Custom Sports Shirts UK: Many football players will be wearing different shirts this season. Year after year, clubs spend millions trying to improve their squad and become a more dominant force in their respective leagues. And it is year after year that transfer records are broken in an attempt to bring together the ultimate squad that will bring their fans joy. Gone were the days when a transfer record being broken was something unbelievable and rarely heard of.
Just this offseason, clubs broke the British transfer record, the highest fee ever paid for a defender, and the costliest teenager in football history. With the commercial and broadcast revenues higher than ever while just finished having the most viewed World Cup so far, clubs are willing to spend more than before to have highly coveted players represent their shirts.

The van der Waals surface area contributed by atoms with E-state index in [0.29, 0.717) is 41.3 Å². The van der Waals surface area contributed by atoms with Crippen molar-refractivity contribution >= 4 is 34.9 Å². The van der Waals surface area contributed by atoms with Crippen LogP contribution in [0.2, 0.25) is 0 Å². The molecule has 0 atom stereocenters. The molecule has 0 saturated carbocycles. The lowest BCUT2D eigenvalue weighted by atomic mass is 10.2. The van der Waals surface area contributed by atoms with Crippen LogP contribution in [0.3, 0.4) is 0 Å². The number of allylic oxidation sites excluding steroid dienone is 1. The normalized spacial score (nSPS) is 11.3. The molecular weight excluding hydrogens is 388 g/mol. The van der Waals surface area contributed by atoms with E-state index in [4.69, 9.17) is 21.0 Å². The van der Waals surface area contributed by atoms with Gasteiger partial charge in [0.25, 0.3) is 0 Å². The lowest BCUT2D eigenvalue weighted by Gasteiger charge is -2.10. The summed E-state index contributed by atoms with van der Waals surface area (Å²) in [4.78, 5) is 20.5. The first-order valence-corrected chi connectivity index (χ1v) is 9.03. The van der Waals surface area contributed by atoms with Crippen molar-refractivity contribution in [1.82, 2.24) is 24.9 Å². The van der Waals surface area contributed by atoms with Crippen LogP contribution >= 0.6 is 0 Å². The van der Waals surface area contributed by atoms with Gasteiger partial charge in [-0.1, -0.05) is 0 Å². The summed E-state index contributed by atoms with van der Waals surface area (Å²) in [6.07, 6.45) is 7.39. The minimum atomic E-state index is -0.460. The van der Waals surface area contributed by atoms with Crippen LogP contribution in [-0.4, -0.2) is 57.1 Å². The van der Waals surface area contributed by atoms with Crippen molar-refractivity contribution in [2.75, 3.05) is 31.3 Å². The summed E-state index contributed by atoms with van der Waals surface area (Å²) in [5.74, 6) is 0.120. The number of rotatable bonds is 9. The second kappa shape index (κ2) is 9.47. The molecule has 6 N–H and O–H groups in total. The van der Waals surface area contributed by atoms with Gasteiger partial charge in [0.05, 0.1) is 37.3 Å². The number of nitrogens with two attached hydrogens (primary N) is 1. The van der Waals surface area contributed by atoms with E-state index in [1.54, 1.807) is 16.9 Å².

The Premier League was certainly very busy this offseason as nine of the top ten most expensive transfers saw an English top flight team involved. The only transfer not involving a Premier League team was James Rodriguez to Real Madrid from Monaco. But the Premier League did see seven of the most expensive transfers arrive.
This is a good sign as English teams are not shying away from challenges and want to let others teams know that they are ready for a fight. It could have been the lack of success in recent years in the Champions League that made English teams reconsider their spending habits, seeing the dominance from Barcelona, Real Madrid, and Bayern Munich who are known for not particularly being reserved when it comes to bringing new players,
So this #tshirtuesday is going to be dedicated to honour the most expensive transfers while we admire their name being on the back of a new shirt.
Here is the list, from most expensive to least:
Angel Di Maria
Printsome is an online t-shirt printing UK agency offering screen printing, direct to garment printing and embroidery services from Southampton to Glasgow and everywhere in between.
[geot country=”United Kingdom”][/geot] [geot exclude_country=”United Kingdom”][/geot]